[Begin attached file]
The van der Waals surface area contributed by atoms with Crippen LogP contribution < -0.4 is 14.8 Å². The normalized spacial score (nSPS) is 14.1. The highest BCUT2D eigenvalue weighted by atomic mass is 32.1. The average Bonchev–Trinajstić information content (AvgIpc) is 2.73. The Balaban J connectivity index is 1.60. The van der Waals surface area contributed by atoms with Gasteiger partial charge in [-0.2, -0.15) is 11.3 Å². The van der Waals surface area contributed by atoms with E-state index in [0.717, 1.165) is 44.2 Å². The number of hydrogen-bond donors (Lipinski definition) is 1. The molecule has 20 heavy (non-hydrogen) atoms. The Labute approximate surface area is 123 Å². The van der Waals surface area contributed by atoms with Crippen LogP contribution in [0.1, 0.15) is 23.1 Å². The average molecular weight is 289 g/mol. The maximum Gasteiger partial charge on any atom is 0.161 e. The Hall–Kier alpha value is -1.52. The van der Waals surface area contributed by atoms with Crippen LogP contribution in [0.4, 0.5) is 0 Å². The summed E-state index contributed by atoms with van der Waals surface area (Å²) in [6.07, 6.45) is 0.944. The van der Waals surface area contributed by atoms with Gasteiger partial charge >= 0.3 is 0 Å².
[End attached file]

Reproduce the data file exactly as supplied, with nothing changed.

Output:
The van der Waals surface area contributed by atoms with Crippen LogP contribution < -0.4 is 14.8 Å². The normalized spacial score (nSPS) is 14.1. The highest BCUT2D eigenvalue weighted by atomic mass is 32.1. The average Bonchev–Trinajstić information content (AvgIpc) is 2.73. The Balaban J connectivity index is 1.60. The van der Waals surface area contributed by atoms with Gasteiger partial charge in [-0.2, -0.15) is 11.3 Å². The van der Waals surface area contributed by atoms with E-state index in [0.717, 1.165) is 44.2 Å². The number of hydrogen-bond donors (Lipinski definition) is 1. The molecule has 20 heavy (non-hydrogen) atoms. The Labute approximate surface area is 123 Å². The van der Waals surface area contributed by atoms with Crippen LogP contribution in [0.1, 0.15) is 23.1 Å². The average molecular weight is 289 g/mol. The maximum Gasteiger partial charge on any atom is 0.161 e. The Hall–Kier alpha value is -1.52. The van der Waals surface area contributed by atoms with Crippen LogP contribution in [0.4, 0.5) is 0 Å². The summed E-state index contributed by atoms with van der Waals surface area (Å²) in [6.07, 6.45) is 0.944. The van der Waals surface area contributed by atoms with Gasteiger partial charge >= 0.3 is 0 Å².